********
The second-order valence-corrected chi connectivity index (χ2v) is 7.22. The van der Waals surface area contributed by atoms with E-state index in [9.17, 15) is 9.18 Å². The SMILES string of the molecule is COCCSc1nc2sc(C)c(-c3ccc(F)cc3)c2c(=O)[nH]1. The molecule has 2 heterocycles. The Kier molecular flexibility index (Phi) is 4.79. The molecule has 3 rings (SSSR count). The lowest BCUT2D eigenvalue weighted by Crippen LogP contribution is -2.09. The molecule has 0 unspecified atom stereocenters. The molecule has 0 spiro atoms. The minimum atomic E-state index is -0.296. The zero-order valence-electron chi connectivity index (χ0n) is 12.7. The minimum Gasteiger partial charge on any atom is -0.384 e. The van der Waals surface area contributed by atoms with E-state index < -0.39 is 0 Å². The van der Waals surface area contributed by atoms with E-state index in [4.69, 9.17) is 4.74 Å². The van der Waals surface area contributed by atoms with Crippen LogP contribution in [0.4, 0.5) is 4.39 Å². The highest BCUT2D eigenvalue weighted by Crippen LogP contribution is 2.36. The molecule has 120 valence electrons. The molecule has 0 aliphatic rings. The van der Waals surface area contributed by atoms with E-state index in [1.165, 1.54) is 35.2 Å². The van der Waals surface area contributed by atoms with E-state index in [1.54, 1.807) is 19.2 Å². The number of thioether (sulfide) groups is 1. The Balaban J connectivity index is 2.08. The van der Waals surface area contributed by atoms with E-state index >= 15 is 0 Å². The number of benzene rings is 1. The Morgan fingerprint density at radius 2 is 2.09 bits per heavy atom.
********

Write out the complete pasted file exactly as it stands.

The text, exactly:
The second-order valence-corrected chi connectivity index (χ2v) is 7.22. The van der Waals surface area contributed by atoms with E-state index in [9.17, 15) is 9.18 Å². The SMILES string of the molecule is COCCSc1nc2sc(C)c(-c3ccc(F)cc3)c2c(=O)[nH]1. The molecule has 2 heterocycles. The Kier molecular flexibility index (Phi) is 4.79. The molecule has 3 rings (SSSR count). The lowest BCUT2D eigenvalue weighted by Crippen LogP contribution is -2.09. The molecule has 0 unspecified atom stereocenters. The molecule has 0 spiro atoms. The minimum atomic E-state index is -0.296. The zero-order valence-electron chi connectivity index (χ0n) is 12.7. The minimum Gasteiger partial charge on any atom is -0.384 e. The van der Waals surface area contributed by atoms with E-state index < -0.39 is 0 Å². The van der Waals surface area contributed by atoms with E-state index in [4.69, 9.17) is 4.74 Å². The van der Waals surface area contributed by atoms with Crippen LogP contribution in [0.4, 0.5) is 4.39 Å². The highest BCUT2D eigenvalue weighted by Crippen LogP contribution is 2.36. The molecule has 120 valence electrons. The molecule has 0 aliphatic rings. The van der Waals surface area contributed by atoms with E-state index in [1.165, 1.54) is 35.2 Å². The van der Waals surface area contributed by atoms with E-state index in [1.54, 1.807) is 19.2 Å². The number of thioether (sulfide) groups is 1. The Balaban J connectivity index is 2.08. The van der Waals surface area contributed by atoms with E-state index >= 15 is 0 Å². The number of benzene rings is 1. The Morgan fingerprint density at radius 2 is 2.09 bits per heavy atom.